The teenager said he got the idea days after the war started when he started thinking about ways to help Ukrainians where he lives in the United States.

He said he attended a protest against Russia’s attack with a friend in San Diego and felt like it “didn’t really help.”

“I went with a friend to a demonstration in solidarity with Ukraine in Balboa Park where people were holding signs saying ‘Stop Putin’ and Ukrainian flags,” he said.

“And I thought that was great for the couple hundred people there in San Diego, but I thought ‘it really doesn’t matter’.

“It’s just kind of a show that looks really great on Instagram but doesn’t really help Ukrainians.”

The protest in San Diego that inspired Avi Schiffmann to find another way to help Ukrainians

(Avi Schiffmann and Marco Burstein)

The teenager decided there had to be something more practical he could do to help.

That night – February 28 – he began his research and noticed that there was a challenge that could easily be solved.

He tweeted to his 54,000 followers: “A good idea would be to create a website to connect Ukrainian refugees with hosts in neighboring countries.

He got into bed and noticed that his tweet was gaining more and more traction.

“I was like ‘yeah okay, I’m the perfect person to do this’. And so I jumped out of bed and started,” he said.

He contacted his friend and Harvard University computer science student, Mr. Burstein, and they spent the next three days working around the clock until the website went live.

“We didn’t sleep for three days, we just got up as fast as we could,” he said.

The 19-year-old already had a big public platform after making headlines for launching a website during the pandemic tracking Covid-19 cases.

So he sought help from this online community for expertise in areas like cybersecurity and language translation.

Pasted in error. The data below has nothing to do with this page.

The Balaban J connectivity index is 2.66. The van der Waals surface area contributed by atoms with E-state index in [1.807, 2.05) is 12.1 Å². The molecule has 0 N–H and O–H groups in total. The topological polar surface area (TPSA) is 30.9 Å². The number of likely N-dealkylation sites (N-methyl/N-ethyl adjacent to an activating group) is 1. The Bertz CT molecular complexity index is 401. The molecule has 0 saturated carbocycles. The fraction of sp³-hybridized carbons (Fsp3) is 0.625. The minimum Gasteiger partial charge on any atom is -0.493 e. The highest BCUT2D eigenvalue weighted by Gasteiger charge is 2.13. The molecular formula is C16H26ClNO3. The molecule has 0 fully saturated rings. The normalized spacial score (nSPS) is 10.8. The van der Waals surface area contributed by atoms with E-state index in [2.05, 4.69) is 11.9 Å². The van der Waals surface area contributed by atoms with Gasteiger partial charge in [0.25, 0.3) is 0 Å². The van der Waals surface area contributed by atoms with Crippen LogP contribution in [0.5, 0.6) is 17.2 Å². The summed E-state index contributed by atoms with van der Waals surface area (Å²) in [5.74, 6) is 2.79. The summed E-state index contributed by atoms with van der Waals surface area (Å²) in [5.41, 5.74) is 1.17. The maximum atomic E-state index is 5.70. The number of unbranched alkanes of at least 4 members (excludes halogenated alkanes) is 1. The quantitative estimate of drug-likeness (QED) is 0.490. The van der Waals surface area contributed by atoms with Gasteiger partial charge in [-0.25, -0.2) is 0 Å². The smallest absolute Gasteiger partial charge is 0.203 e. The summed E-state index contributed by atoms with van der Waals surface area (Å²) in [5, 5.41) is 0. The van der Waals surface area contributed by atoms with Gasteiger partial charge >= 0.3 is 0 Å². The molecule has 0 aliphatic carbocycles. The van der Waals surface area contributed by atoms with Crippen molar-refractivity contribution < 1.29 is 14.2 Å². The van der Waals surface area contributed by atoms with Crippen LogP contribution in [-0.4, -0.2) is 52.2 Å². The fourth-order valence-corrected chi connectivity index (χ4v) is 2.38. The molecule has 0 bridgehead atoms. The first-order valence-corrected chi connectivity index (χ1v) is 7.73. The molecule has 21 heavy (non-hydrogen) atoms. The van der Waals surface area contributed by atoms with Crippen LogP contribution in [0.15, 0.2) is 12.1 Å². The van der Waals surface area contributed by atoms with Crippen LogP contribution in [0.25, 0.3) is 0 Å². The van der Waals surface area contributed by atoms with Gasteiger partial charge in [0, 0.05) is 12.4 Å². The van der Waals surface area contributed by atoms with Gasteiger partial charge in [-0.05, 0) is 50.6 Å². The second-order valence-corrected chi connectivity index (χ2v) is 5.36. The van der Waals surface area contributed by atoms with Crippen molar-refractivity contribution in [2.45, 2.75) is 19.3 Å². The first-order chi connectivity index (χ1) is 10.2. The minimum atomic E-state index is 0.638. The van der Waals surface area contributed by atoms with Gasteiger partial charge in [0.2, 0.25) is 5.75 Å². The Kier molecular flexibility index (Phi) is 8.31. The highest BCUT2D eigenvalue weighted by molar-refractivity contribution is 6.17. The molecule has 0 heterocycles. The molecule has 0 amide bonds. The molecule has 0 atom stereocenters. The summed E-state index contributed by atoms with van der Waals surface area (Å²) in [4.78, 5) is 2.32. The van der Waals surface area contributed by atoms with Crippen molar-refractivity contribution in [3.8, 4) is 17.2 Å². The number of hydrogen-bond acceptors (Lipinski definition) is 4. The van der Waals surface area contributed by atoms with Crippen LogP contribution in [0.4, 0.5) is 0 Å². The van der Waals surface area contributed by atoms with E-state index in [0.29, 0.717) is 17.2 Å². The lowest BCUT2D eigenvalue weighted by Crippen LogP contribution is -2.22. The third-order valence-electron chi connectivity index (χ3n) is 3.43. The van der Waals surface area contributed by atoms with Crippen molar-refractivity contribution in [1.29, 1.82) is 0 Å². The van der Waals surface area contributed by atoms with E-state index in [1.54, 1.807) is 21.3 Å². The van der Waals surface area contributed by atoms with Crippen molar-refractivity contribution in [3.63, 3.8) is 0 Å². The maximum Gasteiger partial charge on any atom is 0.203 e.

“Anything I needed help with, like Romanian translations, I tweeted and within moments people were contacting me to help,” he said.

The result is a user-friendly website created entirely by volunteers and currently accessible in 12 different languages, including Ukrainian, Russian and Polish.

People who have space to host a refugee in their home can simply post an ad on the website.

A refugee then uses the simple search function to search for shelter in a specific area and the website shows them all nearby places and what hosts offer.

The refugee can then contact a host directly via the contact details provided.

Amid concerns for the safety of Ukrainian refugees as well as hosts taking a stand against Russian aggression, it was important to make the site as secure as possible.

Avi Schiffmann (left) and Marco Burstein (right) pictured together

(Avi Schiffmann and Marco Burstein)

Neither host nor refugee share their exact locations on the site and refugees don’t even need to create an account.

Email addresses aren’t shared on the website because people often use their first and last names, which makes it easier to identify them, Schiffmann said.

The student said he was surprised Western governments hadn’t already set up something like his website for the millions of people fleeing Ukraine.

“Many governments are trying to do what they can but – like with the Covid website – I don’t understand how a 19 year old with no design experience can be faster and create a more accessible website than the government most powerful country in the whole world,” he said.

“And not just governments, but also NGOs and nonprofits.”

Mr. Schiffmann said the site is now also used by humanitarian aid groups on the ground with Ukrainian refugees and that he is now working closely with some groups to further improve the site.

This article was originally published on March 11 and has been updated.

The Independent has a proud history of campaigning for the rights of the most vulnerable, and we launched our first campaign to welcome refugees during the war in Syria in 2015. Today, as we renew our campaign and launch this petition to Following the unfolding crisis in Ukraine, we are asking the government to go further and faster to ensure the delivery of aid. To learn more about our Welcome to Refugees campaign, Click here. To sign the petition Click here. If you would like to donate, please Click here for our GoFundMe page.